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What is culture? Where is it cultured?

As a “culture” — a nourishing medium for ideas — architecture school can be among the most progressive of environments: a well-cultivated microbiome that incubates the future of our discipline. However, as a “culture” — a shared set of values and behavioral norms — architecture and its schools remain among the most regressive: founded on deep-seated power structures that encourage inequity and discourage access to the profession.

When we say the culture must change, we mean we must change the culture that cultures the culture. In the case of architecture and its schools, we mean the culture of the critique. 

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“Many have been saying, ‘the culture must change,’ but what does that actually mean?”

- Susan Surface, “How the ‘Shitty Architecture Men’ List Can Address Abuse in Architecture,” The Architect’s Newspaper, March 30, 2018

The very construct of the “jury” suggests a process that is adversarial and punitive. To reinvent this, we can start by renaming it. We can stop referring to the people who participate in the final review of design work as a jury and stop referring to the process as a “review” altogether. We need other words to better describe and foster a horizontal exchange between students and faculty. 

By isolating students, we teach them not to rely on their peers. We must encourage students to join critique panels and to comment on their peers’ work. This will not only build trust in the process, but might also help students receive and respond to critique positively. Because student cohorts are often more diverse than faculty, student participation helps diversify the voices in critique. It also helps hold faculty and guest critics accountable to students.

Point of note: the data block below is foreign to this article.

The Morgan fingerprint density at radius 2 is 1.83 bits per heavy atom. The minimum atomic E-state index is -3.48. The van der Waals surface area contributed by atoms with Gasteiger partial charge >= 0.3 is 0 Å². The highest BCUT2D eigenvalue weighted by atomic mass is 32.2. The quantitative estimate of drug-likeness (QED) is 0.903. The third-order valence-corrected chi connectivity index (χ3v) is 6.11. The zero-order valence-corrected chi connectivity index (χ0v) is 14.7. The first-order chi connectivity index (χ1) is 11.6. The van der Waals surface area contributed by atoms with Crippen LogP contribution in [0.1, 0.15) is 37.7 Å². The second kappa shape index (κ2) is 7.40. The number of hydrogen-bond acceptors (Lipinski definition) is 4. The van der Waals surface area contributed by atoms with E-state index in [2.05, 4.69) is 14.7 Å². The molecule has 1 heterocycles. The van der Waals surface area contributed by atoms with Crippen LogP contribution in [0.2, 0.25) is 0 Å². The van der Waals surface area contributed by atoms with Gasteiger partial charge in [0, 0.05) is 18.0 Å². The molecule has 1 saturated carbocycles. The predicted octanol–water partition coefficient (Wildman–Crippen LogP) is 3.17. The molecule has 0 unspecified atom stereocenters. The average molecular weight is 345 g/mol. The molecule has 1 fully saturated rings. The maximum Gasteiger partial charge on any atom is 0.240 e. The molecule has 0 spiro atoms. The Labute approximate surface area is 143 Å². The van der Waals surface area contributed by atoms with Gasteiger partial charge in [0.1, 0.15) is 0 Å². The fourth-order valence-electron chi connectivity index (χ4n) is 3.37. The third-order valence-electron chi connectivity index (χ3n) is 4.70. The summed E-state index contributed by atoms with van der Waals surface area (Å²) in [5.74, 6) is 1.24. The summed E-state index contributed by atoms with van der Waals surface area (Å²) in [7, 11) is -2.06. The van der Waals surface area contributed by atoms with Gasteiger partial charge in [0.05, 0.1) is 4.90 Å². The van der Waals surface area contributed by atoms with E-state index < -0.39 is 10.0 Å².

Critique as performance is a theater of cruelty. But there is more than one format possible. We could instead have students sit and share their work across a table with one or two guests at a time (which is also good practice for job interviews). We, as teachers, could present and defend students’ work, or students could present other students’ work. We could try a “cold read” in which the student doesn’t speak about their work until the critics have looked it over and made comments.

When we privilege the voices of critics, we diminish the voices of students. What changes when students present their own goals for their work? Instead of measuring the student against a critic’s goals or standards, perhaps the critic can consider how well the student’s work meets the student’s goals and then offer guidance on that.

Our reliance on disciplinary language diminishes the agency of students. Making critiques public encourages students to communicate outside the discipline. Architecture serves a public constituency, and engaging more of the public in the critique process might help students communicate their work and its value at the same time that it breaks down disciplinary boundaries. Public critiques also help hold critique panels to broader cultural norms for behavior and interaction.

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